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  • ‘Passive ROM Is Not a Skilled Therapy'

    Let me clarify that statement before I go any further. I refer to performing PROM as the only treatment on patients who are sedated, minimally responsive, have significant neurological involvement and the like. I'm not referring to outpatient settings, PROM as part of an overall treatment, stretching and the like. I thought that argument was ...
    Posted to Toni Talks about PT Today (Weblog) on December 11, 2013
  • What's the Purpose of a PM & R Doctor?

    Until recently, I had never worked closely with PM & R (physical medicine & rehabilitation) physicians. When I worked at the ''evil empire,'' I dealt exclusively with neurologists. Some were good. Some weren't so good. Either way, their purpose for being involved in the patient's care was clear. There was a PM & R service. From what I ...
    Posted to Toni Talks about PT Today (Weblog) on September 10, 2013
  • ‘I Can't Wait Until I Can Walk Again'

    Last Saturday, one of my patients at the SNF was a woman with left femoral neck and humeral shaft fractures. She'd undergone an ORIF to repair the hip and the arm was immobilized. She was NWB on both extremities. Like many of our patients, this was not a small woman. She was limited by bilateral knee arthritis and admitted she didn't walk much ...
    Posted to Toni Talks about PT Today (Weblog) on August 20, 2013
  • Group Think Evidence

    When I was at the horse show last weekend, I learned one of the show kid mothers is a PT. I learned this because she was treating another of the mothers using cranio-sacral therapy. I'm not sure what pushed more of my buttons, her treating someone on the fly or using cranio-sacral to do so. This isn't the first time I've said I don't think PTs ...
    Posted to Toni Talks about PT Today (Weblog) on May 29, 2013
  • Return to Manual Therapy... Not

    This week a patient was referred to therapy because of neck pain. I quickly determined she had a mechanical derangement of her cervical spine. Something was locked in the upper cervical region that prevented her from rotating. Her complaints were inability to sleep and turn her head. Once a manual therapist, always a manual therapist, I guess. ...
    Posted to Toni Talks about PT Today (Weblog) on April 24, 2013
  • Being Put on the Spot

    I believe I've mentioned being a certified McKenzie therapist in my former (pre-neuro) life. I still use those skills, particularly when one of my horses needs some work. However, I generally don't talk about it. I like to avoid those ''why aren't you doing that?'' questions. Nor do I want to spend my lunch time fixing someone's back or ...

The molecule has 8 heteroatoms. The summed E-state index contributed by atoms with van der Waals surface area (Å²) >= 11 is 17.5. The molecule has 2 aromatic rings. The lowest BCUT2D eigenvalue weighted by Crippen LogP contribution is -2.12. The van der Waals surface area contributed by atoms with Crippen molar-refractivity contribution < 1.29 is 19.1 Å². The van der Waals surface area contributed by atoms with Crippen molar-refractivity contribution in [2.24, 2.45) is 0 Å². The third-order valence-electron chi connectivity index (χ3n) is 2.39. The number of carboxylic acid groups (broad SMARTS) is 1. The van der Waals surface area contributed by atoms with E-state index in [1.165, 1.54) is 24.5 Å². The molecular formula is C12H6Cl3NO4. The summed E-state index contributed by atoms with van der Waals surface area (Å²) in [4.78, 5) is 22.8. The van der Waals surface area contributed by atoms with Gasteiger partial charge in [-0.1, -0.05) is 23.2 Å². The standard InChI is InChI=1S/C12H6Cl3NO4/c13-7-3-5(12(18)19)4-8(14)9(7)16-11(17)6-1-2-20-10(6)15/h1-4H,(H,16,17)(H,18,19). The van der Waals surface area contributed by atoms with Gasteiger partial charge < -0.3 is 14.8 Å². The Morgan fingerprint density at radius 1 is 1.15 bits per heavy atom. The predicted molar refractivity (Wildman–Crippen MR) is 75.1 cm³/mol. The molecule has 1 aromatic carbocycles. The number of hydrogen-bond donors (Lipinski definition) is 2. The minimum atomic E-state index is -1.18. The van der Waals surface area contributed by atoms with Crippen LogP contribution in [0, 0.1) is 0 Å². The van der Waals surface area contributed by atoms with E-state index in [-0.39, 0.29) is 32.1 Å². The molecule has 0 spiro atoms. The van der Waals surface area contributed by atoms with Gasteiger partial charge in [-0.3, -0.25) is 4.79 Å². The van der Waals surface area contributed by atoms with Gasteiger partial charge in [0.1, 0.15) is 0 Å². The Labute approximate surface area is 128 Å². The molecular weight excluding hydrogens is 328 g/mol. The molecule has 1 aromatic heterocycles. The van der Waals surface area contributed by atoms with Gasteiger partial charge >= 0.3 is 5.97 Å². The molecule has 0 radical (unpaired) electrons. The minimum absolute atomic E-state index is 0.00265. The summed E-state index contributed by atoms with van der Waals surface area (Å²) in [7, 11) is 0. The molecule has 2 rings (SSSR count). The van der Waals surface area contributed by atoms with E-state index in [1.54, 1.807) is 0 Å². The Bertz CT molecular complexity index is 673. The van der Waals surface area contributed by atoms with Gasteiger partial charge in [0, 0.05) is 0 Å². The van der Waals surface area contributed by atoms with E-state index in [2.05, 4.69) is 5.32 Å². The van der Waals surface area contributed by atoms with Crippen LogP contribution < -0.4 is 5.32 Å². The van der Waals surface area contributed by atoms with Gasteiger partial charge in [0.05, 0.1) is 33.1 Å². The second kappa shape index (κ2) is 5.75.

Posted to Toni Talks about PT Today (Weblog) on October 16, 2012
  • Putting Up With Bad Behavior

    Today was one of those days. There is a full moon. Healthcare workers often joke about the effects of the full moon on their patients. I believe there is something to that, which means my patients gets more of a workout than usual. I am used to brain-injured people being difficult, making inappropriate statements and being confused. I shrug it off ...
    Posted to Toni Talks about PT Today (Weblog) on September 4, 2012
  • Very Acute Therapy

    This week I found myself at an outpatient orthopedic clinic treating work-related injuries. The clinic was one of several in the area. They have agreements with many local industries to provide medical and therapy services to injured employees. The injured worker sees the doctor at the clinic, is given a script for therapy and starts as soon as ...
    Posted to Toni Talks about PT Today (Weblog) on April 9, 2012
  • Respect for Clinical Judgment

    Once in a while I work with patients who have a diagnosis other than stroke. Two or three weeks ago, I evaluated a young man who'd had a TBI and was in the ICU. I later re-evaluated him following transfer to the rehab unit. Last week his rehab doctor noticed he had some ROM issues and decided to address them. Because I was the evaluating ...
    Posted to Toni Talks about PT Today (Weblog) on December 20, 2011
  • Return Demonstration

    Physical therapists spend a lot of time teaching patients how to do things. We teach home programs. We teach precautions. We teach safety. We teach how to use devices. The list of things we teach is almost endless. And right after we teach it, we document it. That documentation always includes some form of the phrase, ''return demonstration.'' A ...
    Posted to Toni Talks about PT Today (Weblog) on September 6, 2011
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